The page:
One of the daily traditions for significant events during the World Series of Poker is for a noted player or poker figure to be selected for the first day’s traditional “Shuffle up and deal!” command. This morning’s Day 1A flight in the Main Event, also known as the $10,000 No-Limit Hold’em World Championship, held true to that tradition, with Jamie Gold serving up the famous phrase.
“I would like to wish all of the players nothing but the best of luck in this year’s Main Event,” Gold told the day’s early players. “That is, until they face off with me at the final table – then, all bets are off. Now, let’s make some history. Shuffle Up and Deal!”
Gold’s selection to kick off the Main Event had more attached to it than simply honoring a former worls champion. Gold’s dominant win in 2006 remains part of the largest Main Event ever held, with 8,773 players, a mark that has stood for 17 years but was almost eclipsed in 2022.
This year, the WSOP and its international online partner, GGPoker, pulled out all the stops in creating ways for players around the globe to satellite into the WSOP Main. The 2006 record is likely to be smashed by several hundred participants, and predictions on the optimistic side have the total turnout exceeding 10,000 players, which would be a milestone achievement.
An online-poker factor helped build the live Main Event participation record
Gold’s mark has stood so long because later in 2006, after his record-setting win, the United States passed and signed into law the Unlawful Internet Gambling Enforcement Act (UIGEA). The UIGEA’s primary target was offshore sportsbetting, but it heavily impacted online poker as well. Perhaps a third of the 2006 record field satellited in via online qualifiers, both from the US and other nations, and those channels largely dried up in the ensuing years. Not until last year was the mark seriously challenged.
This year, Main Event attendance somewhere over 9,000 players seems a foregone conclusion. Another mark held by Gold could stand for several more years, however. In 2006, the WSOP paid prize money to the top 10 percent of the field, and Gold’s first-place payday was $12 million. Several years later, the WSOP changed its bracelet structure so that the top 15 percent of players cashed, citing internal research that many more-casual WSOP attendees wanted the experience of cashing in a WSOP bracelet event.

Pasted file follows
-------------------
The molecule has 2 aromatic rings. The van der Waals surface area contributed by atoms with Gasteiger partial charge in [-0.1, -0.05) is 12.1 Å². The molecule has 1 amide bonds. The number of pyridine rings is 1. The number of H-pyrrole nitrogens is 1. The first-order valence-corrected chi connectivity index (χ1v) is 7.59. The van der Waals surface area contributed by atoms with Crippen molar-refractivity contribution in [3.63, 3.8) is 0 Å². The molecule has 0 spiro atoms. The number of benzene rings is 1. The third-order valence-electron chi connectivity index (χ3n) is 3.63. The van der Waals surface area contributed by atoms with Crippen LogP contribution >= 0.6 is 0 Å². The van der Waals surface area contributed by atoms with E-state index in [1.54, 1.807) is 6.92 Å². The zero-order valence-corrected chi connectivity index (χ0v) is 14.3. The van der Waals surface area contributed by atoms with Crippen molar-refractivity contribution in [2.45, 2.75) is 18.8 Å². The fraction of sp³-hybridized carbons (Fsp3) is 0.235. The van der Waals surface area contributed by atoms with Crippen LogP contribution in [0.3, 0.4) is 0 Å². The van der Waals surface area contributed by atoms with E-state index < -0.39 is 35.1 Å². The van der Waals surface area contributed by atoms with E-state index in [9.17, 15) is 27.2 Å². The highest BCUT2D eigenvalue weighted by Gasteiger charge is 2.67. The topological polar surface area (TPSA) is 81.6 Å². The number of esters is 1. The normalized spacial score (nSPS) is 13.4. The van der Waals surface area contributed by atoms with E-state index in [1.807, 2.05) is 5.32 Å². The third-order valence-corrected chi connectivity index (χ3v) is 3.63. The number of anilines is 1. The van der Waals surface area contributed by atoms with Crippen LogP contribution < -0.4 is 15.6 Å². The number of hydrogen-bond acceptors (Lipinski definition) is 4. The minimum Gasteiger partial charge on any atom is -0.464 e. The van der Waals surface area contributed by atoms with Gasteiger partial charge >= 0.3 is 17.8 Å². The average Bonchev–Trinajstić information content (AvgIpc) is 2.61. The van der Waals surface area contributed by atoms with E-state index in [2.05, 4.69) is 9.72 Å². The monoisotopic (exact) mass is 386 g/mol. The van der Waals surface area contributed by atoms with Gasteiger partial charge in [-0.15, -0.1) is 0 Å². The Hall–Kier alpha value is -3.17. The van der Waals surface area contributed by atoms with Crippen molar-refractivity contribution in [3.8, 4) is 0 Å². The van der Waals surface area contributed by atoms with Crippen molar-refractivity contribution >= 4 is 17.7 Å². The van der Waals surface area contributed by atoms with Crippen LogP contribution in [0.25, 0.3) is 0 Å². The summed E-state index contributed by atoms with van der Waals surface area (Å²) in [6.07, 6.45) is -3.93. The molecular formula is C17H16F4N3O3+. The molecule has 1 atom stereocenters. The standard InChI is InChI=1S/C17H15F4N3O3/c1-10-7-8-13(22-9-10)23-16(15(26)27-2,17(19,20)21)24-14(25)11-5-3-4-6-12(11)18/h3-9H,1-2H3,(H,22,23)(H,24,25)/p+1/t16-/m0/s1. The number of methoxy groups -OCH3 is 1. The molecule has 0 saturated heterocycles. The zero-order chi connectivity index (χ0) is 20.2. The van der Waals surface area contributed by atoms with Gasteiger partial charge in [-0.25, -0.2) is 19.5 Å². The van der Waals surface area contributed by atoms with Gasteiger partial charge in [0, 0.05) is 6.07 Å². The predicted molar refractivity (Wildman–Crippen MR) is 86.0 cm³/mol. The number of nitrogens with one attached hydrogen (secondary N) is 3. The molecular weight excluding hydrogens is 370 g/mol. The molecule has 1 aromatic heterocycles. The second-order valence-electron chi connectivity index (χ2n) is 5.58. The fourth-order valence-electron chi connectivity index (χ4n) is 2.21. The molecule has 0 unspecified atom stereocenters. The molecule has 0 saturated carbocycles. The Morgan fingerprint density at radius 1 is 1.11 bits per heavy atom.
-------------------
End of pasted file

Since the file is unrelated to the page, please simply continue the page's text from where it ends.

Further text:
Last year, with virtually the same number of entrants as in 2006, Norway’s Espen Jorstad earned $10 million as the Main Event winner using the 15-percent payout structure. Barring an unusual top-loading of the prize payouts in this event, in what would be an explicit move to shatter Gold’s $12 million mark, the 2023 winner’s payout will likely be closer to $11 million than $12 million. We won’t know for sure for several days, when the WSOP’s directors crunch the final numbers.
Gold off to solid Day 1A start
Meanwhile, Gold has plenty of “largest ever” glory, at least for a few more days. The WSOP has also utilized him as the face of an ongoing “Go for the Gold” promotion on WSOP.com, where on Wednesday, Gold and four weekly drawing winners will participate in a five-player finale with $50,000 at stake.
Gold is already hard at work trying to make the 2023 Main Event his best since the 2006 stunner. After giving the “Shuffle up and deal!” command, he took his seat and spent much of the first half of Day 1A at PokerGO’s to-be-streamed feature table in the Horseshoe Event Center. Gold enjoyed a great early part of the day, too, more than tripling his 50,000 starting stack to 151,000 as the Day 1A field reached its dinner break.
Can Gold find more Main Event magic in 2023? It’s far too soon to tell, but he’s back in the public eye this series and has a banner hanging in the Horseshoe rafters in perpetuity.